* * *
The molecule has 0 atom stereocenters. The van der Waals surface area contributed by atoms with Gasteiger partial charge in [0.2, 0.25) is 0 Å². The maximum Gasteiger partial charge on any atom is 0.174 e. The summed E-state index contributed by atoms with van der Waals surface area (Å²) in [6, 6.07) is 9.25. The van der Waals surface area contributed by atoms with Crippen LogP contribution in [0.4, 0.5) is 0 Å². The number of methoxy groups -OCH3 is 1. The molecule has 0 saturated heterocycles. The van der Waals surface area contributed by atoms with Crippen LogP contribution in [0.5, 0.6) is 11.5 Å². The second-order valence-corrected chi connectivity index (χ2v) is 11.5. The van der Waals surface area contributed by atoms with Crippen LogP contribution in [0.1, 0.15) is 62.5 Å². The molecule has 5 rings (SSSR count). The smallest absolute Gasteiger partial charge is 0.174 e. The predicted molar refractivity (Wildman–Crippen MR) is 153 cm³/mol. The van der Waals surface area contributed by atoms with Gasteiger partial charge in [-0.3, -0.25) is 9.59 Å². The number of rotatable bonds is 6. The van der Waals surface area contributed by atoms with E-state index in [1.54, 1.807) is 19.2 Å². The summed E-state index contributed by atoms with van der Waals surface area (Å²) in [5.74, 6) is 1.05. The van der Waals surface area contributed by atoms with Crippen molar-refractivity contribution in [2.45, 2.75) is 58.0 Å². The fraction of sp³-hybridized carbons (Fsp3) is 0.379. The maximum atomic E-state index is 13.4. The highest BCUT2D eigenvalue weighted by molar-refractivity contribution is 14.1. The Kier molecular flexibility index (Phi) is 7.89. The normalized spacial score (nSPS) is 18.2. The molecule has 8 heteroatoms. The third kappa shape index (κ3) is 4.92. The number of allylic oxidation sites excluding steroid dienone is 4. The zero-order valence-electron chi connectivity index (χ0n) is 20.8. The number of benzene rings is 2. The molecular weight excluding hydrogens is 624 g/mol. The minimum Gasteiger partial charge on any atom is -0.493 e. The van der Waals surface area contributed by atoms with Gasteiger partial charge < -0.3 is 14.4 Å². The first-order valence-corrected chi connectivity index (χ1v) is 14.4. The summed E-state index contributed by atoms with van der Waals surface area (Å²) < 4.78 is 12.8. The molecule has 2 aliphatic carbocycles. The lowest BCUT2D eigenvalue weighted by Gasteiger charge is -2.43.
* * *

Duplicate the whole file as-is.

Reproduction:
The molecule has 0 atom stereocenters. The van der Waals surface area contributed by atoms with Gasteiger partial charge in [0.2, 0.25) is 0 Å². The maximum Gasteiger partial charge on any atom is 0.174 e. The summed E-state index contributed by atoms with van der Waals surface area (Å²) in [6, 6.07) is 9.25. The van der Waals surface area contributed by atoms with Crippen LogP contribution in [0.4, 0.5) is 0 Å². The number of methoxy groups -OCH3 is 1. The molecule has 0 saturated heterocycles. The van der Waals surface area contributed by atoms with Crippen LogP contribution in [0.5, 0.6) is 11.5 Å². The second-order valence-corrected chi connectivity index (χ2v) is 11.5. The van der Waals surface area contributed by atoms with Crippen LogP contribution in [0.1, 0.15) is 62.5 Å². The molecule has 5 rings (SSSR count). The smallest absolute Gasteiger partial charge is 0.174 e. The predicted molar refractivity (Wildman–Crippen MR) is 153 cm³/mol. The van der Waals surface area contributed by atoms with Gasteiger partial charge in [-0.3, -0.25) is 9.59 Å². The number of rotatable bonds is 6. The van der Waals surface area contributed by atoms with E-state index in [1.54, 1.807) is 19.2 Å². The summed E-state index contributed by atoms with van der Waals surface area (Å²) in [5.74, 6) is 1.05. The van der Waals surface area contributed by atoms with Crippen molar-refractivity contribution in [2.45, 2.75) is 58.0 Å². The fraction of sp³-hybridized carbons (Fsp3) is 0.379. The maximum atomic E-state index is 13.4. The highest BCUT2D eigenvalue weighted by molar-refractivity contribution is 14.1. The Kier molecular flexibility index (Phi) is 7.89. The normalized spacial score (nSPS) is 18.2. The molecule has 8 heteroatoms. The third kappa shape index (κ3) is 4.92. The number of allylic oxidation sites excluding steroid dienone is 4. The zero-order valence-electron chi connectivity index (χ0n) is 20.8. The number of benzene rings is 2. The molecular weight excluding hydrogens is 624 g/mol. The minimum Gasteiger partial charge on any atom is -0.493 e. The van der Waals surface area contributed by atoms with Gasteiger partial charge < -0.3 is 14.4 Å². The first-order valence-corrected chi connectivity index (χ1v) is 14.4. The summed E-state index contributed by atoms with van der Waals surface area (Å²) < 4.78 is 12.8. The molecule has 2 aliphatic carbocycles. The lowest BCUT2D eigenvalue weighted by Gasteiger charge is -2.43.